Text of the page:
He gets to play for Daddy now out in the Bay Area, and good luck to him. While our LF position has been harder to fill than Courtney Love's forged prescriptions, Alou was becoming a burden rather than a help. Statistically he was steadfast for the Cubbies, hitting 76 HRs and 258 RBIs during his 3 years in Chi-town, but with his age and his contract, it was time for some young blood. I found it amusing that we'd been linked with him during the trading period as a possible acquisition, but that was not to be. Alou's kinda happy in San Francisco, although he's missed some 30 games with miscellaneous injuries. Oh, and you should have caught that foul ball in 2003 (joking!)

3. KYLE FARNSWORTH - RP, Atlanta Braves
1-1, 2.53 ERA, 58 K, 20 BB, 6 SV (53 games)
After a 2-year period where he was passed around more than Houston at a wifeswap, the Farnz has finally found a home at a real contender. How he made it, I do not know, but we could sure use his fiery temperament right now on a pitching staff filled with ruddy cheeks and blank stares. Farnsworth was rewarded for his ability to live in Detroit with a first-class trip to Atlanta and a solid chance of winning the closer's chair. If he's not making the saves, he'll be more than happy to set-up in the 7th and 8th with his team actually holding a lead, as opposed to late-game innings-eating and garbage patrol.

He's been solid this season despite a trip to the DL, giving up 13 earned runs in 46 1/3 IP (as opposed to 35 ER in 6 2/3 IP in his last full year @ Wrigley). He is not the only pitcher to find success since leaving the Northside behind, I should note.

4. JOE BOROWSKI - RP, Tampa Bay Devil Rays
1-0, 2.73 ERA, 18 K, 5 BB
The Big Bearded Kahuna himself, this injury-plagued reliever returned in late-May to much fanfare, only to stifle the Cubs' success with a shit-storm of terrible pitching: 11 G, 11 IP,12 H, 8 ER, 5 HR, BB, 11 K, 6.55 ERA. That erratic eleven was enough to see him sent packing, designated for assignment and snagged by the TBay team in mid-July as a free agent.

Since then, he's undergone the kind of renovation normally reserved for TLC or HGTV makeover shows, pitching his way into Floridian hearts with 14 scoreless relief appearances for the club. His numbers are cute: 1-0, 15 1/3 IP, 6 H, 0 ER, 4 BB, 7 K, 0.00 ERA, 0.65 WHIP, .120 BA. Compare these with his Cubs numbers this year, and you'll be baffled as to his turnaround. Thanks, Joe, for saving your best for someone else. We do appreciate the 33 saves in 2003, and the 8.02 ERA in 2004, but it's good you've found a good home somewhere else in the dumpy confines of Tropicana Field (translation: it's not good that you've found a good home somewhere else.)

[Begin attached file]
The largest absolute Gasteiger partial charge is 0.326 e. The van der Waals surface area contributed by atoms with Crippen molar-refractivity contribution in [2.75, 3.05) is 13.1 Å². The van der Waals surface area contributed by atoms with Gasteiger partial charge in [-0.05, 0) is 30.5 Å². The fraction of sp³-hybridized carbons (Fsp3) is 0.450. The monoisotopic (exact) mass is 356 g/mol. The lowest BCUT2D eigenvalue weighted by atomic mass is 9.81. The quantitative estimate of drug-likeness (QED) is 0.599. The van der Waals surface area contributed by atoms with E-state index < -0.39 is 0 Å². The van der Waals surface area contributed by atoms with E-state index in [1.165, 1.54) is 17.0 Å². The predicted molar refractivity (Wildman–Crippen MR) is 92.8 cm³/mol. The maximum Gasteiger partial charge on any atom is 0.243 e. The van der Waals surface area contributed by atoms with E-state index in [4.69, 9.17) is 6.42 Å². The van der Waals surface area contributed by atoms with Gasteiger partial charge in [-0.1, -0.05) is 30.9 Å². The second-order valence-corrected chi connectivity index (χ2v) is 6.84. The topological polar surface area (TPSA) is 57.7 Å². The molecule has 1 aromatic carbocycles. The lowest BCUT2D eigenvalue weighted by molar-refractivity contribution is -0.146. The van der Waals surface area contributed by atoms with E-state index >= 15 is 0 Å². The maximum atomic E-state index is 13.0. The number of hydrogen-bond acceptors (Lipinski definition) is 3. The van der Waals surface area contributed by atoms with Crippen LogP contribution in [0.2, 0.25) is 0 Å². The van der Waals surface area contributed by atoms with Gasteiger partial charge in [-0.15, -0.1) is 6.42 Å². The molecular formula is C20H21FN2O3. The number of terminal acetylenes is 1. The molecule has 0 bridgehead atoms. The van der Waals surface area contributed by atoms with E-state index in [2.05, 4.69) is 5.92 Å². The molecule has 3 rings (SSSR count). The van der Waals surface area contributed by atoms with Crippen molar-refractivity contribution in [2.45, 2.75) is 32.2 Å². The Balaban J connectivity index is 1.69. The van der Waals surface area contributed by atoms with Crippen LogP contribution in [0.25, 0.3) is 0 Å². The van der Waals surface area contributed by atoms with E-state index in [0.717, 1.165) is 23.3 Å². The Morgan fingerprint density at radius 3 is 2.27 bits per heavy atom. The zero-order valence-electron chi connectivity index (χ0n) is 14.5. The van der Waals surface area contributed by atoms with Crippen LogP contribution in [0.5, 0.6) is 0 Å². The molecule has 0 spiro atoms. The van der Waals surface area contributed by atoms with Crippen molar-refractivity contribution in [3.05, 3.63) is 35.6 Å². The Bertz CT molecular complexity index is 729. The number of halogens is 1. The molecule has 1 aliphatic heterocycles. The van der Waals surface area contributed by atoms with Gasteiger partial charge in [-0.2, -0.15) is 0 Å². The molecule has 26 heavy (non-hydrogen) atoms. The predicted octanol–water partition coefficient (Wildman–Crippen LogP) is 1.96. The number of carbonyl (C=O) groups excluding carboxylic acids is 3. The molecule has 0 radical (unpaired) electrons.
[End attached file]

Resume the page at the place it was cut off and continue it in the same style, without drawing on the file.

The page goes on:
Tonight's Pitchers

CHC: RHP Greg Maddux • 9-9, 4.54 ERA in 2005 • 1-1, 4.61 ERA vs. HOU in 2005
HOU: LHP Andy Pettitte • 10-8, 2.62 ERA in 2005 • 0-1, 8.44 ERA vs. CHC in career

I joined the Make-A-Wish Foundation and asked for a win tonight. Fingers crossed.

Astros hitters vs. Maddux:
Brad Ausmus: 14-38
Craig Biggio: 33-113
Jose Vizcaino is 4-32

Cubs hitters vs. Pettitte:
Michael Barrett: 1-4
Jeromy Burnitz: 1-8
Matt Lawton: 13-48
Corey Patterson: 3-4
Aramis Ramirez: 2-4
Nomar Garciaparra: 13-39 (12-35 since returning from the DL)

*Sigh* these numbers are so meaningless.

Dusty Quote of the Day

"At this point, you've just got to beat everybody."
- commenting on the Wild Card race

Friday, August 12

A Sign of Life

Mulder and Diaz
Well, you can't win them all, in our case you can win 73 though.